confronted with higher switching costs than in f degradating intrinsical quality due to the fact
case of contracting independent partners [1,11]. that the intrinsical quality of raw materials is the
f Rigidity of organizational structures: Managing highest quality attainable for fresh produce;
various stages may require distinctly different f availability of capital.
managerial approaches. Moreover, tightly lin-
ked, captive and assured linkages between the The perishability of many produce puts great
stages within an integrated firm may cause dull- demands on duration and conditions of storage,
ed incentives. In general, markets promote high- processing and transportation at all stages of the
powered incentives and restrain bureaucratic supply chain. Therefore, the existence of assured
distortions more effectively than compared to markets is very important to suppliers of perishable
internal organization [1,7,11]. produce. As mentioned earlier, capital intensive pro-
cessing facilities put high demands on a continuous
Potential benefits and costs and potential risks of
flow of supplied inputs to buyers. Differences in lead
vertical integration as compared to market ex-
time between stages requires efforts to match these
change may be great. However, many of the ad-
to one and other. For example, pigs need time to
vantages of vertical integration can be gained
grow, to reach optimal productivity and cannot be
without incurring all of its costs and risks through
stored alive. Meat production is a process that will
the use of some kind of vertical coordination [1].
inherently lead to a wide range of final produce.
Theoretically, in the case of market exchange, con-
Complementarity of produce makes it impossible
trol is fully located at the separate stages and co-
to produce in isolation exactly what is required.
ordination is arranged solely by market prices.
Hams cannot be produced without pork chops.
With vertical integration, control is completely
Vertical coordination is also believed to offer
shared or transferred to central management leav-
comparable advantages with respect to product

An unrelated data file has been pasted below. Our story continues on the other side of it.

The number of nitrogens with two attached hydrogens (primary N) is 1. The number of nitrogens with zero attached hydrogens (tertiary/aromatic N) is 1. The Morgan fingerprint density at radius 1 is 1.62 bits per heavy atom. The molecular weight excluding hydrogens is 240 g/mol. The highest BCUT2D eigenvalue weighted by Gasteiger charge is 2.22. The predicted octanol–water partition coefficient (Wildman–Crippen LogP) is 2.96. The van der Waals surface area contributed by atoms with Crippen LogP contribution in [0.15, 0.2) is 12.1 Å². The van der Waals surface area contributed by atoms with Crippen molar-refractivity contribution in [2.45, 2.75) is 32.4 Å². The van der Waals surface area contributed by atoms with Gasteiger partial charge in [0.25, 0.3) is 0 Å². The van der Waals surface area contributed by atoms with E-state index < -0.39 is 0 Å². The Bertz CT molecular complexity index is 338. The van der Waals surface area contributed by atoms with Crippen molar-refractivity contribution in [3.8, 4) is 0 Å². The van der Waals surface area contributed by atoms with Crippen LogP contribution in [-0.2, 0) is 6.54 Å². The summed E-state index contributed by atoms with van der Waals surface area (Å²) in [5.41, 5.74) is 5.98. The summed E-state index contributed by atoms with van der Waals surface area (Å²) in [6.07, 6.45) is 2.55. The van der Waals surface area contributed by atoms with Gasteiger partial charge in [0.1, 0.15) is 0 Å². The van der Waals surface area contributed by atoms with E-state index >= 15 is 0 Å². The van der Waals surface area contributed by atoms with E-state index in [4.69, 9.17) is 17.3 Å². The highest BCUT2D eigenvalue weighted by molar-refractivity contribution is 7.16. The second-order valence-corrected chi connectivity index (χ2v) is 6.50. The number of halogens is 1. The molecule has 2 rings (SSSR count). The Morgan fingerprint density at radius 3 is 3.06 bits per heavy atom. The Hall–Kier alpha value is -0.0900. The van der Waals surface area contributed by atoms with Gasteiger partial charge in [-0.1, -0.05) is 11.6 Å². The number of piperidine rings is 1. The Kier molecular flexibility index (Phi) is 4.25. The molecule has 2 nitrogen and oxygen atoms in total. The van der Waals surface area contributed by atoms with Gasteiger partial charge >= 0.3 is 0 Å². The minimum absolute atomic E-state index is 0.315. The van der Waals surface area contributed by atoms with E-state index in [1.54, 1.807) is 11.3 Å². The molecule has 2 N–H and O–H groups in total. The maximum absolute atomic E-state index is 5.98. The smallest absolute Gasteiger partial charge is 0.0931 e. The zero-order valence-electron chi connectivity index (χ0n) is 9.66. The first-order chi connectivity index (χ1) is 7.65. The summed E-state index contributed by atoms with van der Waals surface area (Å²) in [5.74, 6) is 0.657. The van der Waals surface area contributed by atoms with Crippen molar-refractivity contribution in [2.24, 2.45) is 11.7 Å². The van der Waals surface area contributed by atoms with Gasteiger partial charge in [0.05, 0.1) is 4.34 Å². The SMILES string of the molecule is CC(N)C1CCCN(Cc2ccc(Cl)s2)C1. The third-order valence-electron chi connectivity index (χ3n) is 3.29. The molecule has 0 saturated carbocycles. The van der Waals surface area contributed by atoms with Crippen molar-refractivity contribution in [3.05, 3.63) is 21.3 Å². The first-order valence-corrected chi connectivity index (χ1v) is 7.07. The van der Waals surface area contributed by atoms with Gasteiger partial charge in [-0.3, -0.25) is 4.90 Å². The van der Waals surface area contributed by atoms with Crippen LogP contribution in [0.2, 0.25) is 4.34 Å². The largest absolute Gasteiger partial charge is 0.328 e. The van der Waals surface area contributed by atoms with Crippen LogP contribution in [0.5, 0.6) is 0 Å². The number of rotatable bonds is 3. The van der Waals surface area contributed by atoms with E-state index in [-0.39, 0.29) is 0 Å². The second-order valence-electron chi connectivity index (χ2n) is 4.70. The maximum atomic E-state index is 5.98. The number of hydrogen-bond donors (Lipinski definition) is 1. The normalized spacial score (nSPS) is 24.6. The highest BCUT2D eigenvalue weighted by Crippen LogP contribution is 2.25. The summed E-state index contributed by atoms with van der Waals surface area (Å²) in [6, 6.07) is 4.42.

ing the different stages without separate control.
differentiation and flexibility. Regarding the (ex-
Vertical coordination lies in between this con-
pected) shortening of product lifecycles this is of
tinuum of open markets and vertical integration. It
great relevance. With respect to the latter different
allows firms to focus on core business and to out-
forces can be distinguished. A consumer demand
source other functions
force concerning demands on animal welfare, food
The big scale differences between the various
safety, food quality and environment. Other forces
stages in food supply chains is one of the reasons
are driven by efficiency and supply considerations.
for making complete vertical integration less com-
Being closer linked to (a smaller number of ) sup-
mon than vertical coordination. Specific market
pliers product differentiation might enable food
and production characteristics of food supply
producers to realize higher efficiencies [12]. A sup-
chains are additional motives for vertical coordina-
ply force such as biotechnology enables a closer
tion. They include:
match of food produce with specific attributes de-
f perishability of produce; sired by certain discriminating markets, e.g. cloned
f variability of quality and quantity of supplies of animals producing lean meat produce. Information
farm-based inputs due to biological variation, technology (IT) enables to information about
seasonality, random factors connected with a wide range of product attributes and is an effec-